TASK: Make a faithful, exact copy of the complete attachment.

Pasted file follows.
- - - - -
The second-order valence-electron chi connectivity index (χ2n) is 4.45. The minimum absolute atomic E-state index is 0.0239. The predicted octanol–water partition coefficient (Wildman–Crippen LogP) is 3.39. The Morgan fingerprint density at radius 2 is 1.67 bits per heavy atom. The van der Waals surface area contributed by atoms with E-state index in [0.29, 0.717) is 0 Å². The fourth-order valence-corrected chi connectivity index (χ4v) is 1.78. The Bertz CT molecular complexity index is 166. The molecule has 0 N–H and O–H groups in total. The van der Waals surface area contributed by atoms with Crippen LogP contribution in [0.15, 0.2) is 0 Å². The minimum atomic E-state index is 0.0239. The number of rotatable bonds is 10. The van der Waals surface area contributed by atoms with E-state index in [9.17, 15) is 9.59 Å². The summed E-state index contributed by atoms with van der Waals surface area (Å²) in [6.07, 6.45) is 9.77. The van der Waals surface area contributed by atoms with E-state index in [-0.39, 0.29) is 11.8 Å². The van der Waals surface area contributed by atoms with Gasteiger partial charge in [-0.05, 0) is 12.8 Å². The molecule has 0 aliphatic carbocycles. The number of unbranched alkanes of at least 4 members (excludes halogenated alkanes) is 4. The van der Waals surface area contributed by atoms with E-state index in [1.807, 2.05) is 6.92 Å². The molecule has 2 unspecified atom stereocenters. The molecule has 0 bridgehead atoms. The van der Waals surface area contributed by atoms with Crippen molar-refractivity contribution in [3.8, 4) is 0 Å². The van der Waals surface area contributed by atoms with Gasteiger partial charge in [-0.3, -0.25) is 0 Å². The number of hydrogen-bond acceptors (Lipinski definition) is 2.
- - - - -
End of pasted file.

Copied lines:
The second-order valence-electron chi connectivity index (χ2n) is 4.45. The minimum absolute atomic E-state index is 0.0239. The predicted octanol–water partition coefficient (Wildman–Crippen LogP) is 3.39. The Morgan fingerprint density at radius 2 is 1.67 bits per heavy atom. The van der Waals surface area contributed by atoms with E-state index in [0.29, 0.717) is 0 Å². The fourth-order valence-corrected chi connectivity index (χ4v) is 1.78. The Bertz CT molecular complexity index is 166. The molecule has 0 N–H and O–H groups in total. The van der Waals surface area contributed by atoms with Crippen LogP contribution in [0.15, 0.2) is 0 Å². The minimum atomic E-state index is 0.0239. The number of rotatable bonds is 10. The van der Waals surface area contributed by atoms with E-state index in [9.17, 15) is 9.59 Å². The summed E-state index contributed by atoms with van der Waals surface area (Å²) in [6.07, 6.45) is 9.77. The van der Waals surface area contributed by atoms with E-state index in [-0.39, 0.29) is 11.8 Å². The van der Waals surface area contributed by atoms with Gasteiger partial charge in [-0.05, 0) is 12.8 Å². The molecule has 0 aliphatic carbocycles. The number of unbranched alkanes of at least 4 members (excludes halogenated alkanes) is 4. The van der Waals surface area contributed by atoms with E-state index in [1.807, 2.05) is 6.92 Å². The molecule has 2 unspecified atom stereocenters. The molecule has 0 bridgehead atoms. The van der Waals surface area contributed by atoms with Crippen molar-refractivity contribution in [3.8, 4) is 0 Å². The van der Waals surface area contributed by atoms with Gasteiger partial charge in [-0.3, -0.25) is 0 Å². The number of hydrogen-bond acceptors (Lipinski definition) is 2.